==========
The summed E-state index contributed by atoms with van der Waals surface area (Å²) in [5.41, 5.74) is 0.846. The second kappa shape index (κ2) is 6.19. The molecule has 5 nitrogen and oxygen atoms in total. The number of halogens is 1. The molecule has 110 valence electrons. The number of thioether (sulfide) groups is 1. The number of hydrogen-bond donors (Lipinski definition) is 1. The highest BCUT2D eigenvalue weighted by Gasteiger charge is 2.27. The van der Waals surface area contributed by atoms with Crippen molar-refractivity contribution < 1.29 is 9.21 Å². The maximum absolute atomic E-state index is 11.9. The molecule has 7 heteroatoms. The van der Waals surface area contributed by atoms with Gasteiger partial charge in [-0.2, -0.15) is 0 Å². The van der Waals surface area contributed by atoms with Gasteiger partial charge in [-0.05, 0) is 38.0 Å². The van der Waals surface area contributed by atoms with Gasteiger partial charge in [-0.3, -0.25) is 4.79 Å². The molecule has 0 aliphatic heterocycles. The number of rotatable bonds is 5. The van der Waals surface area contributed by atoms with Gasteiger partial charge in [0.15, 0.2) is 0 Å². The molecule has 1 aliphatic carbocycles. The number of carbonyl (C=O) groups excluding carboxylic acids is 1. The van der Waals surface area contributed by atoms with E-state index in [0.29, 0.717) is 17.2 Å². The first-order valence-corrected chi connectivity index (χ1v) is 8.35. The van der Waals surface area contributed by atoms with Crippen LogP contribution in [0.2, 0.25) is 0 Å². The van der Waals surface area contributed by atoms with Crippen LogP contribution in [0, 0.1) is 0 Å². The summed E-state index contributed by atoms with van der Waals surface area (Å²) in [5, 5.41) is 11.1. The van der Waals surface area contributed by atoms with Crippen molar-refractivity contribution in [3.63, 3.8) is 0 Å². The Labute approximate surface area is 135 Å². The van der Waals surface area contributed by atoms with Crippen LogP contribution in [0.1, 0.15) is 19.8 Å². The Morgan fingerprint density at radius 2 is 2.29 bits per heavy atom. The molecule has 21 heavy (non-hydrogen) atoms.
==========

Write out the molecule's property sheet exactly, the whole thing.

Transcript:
The summed E-state index contributed by atoms with van der Waals surface area (Å²) in [5.41, 5.74) is 0.846. The second kappa shape index (κ2) is 6.19. The molecule has 5 nitrogen and oxygen atoms in total. The number of halogens is 1. The molecule has 110 valence electrons. The number of thioether (sulfide) groups is 1. The number of hydrogen-bond donors (Lipinski definition) is 1. The highest BCUT2D eigenvalue weighted by Gasteiger charge is 2.27. The van der Waals surface area contributed by atoms with Crippen molar-refractivity contribution < 1.29 is 9.21 Å². The maximum absolute atomic E-state index is 11.9. The molecule has 7 heteroatoms. The van der Waals surface area contributed by atoms with Gasteiger partial charge in [-0.2, -0.15) is 0 Å². The van der Waals surface area contributed by atoms with Gasteiger partial charge in [-0.05, 0) is 38.0 Å². The van der Waals surface area contributed by atoms with Gasteiger partial charge in [-0.3, -0.25) is 4.79 Å². The molecule has 0 aliphatic heterocycles. The number of rotatable bonds is 5. The van der Waals surface area contributed by atoms with Gasteiger partial charge in [0.15, 0.2) is 0 Å². The molecule has 1 aliphatic carbocycles. The number of carbonyl (C=O) groups excluding carboxylic acids is 1. The van der Waals surface area contributed by atoms with E-state index in [0.29, 0.717) is 17.2 Å². The first-order valence-corrected chi connectivity index (χ1v) is 8.35. The van der Waals surface area contributed by atoms with Crippen LogP contribution in [0.2, 0.25) is 0 Å². The van der Waals surface area contributed by atoms with Crippen LogP contribution in [0, 0.1) is 0 Å². The summed E-state index contributed by atoms with van der Waals surface area (Å²) in [5, 5.41) is 11.1. The van der Waals surface area contributed by atoms with Crippen molar-refractivity contribution in [3.63, 3.8) is 0 Å². The Labute approximate surface area is 135 Å². The van der Waals surface area contributed by atoms with Crippen LogP contribution in [0.1, 0.15) is 19.8 Å². The Morgan fingerprint density at radius 2 is 2.29 bits per heavy atom. The molecule has 21 heavy (non-hydrogen) atoms.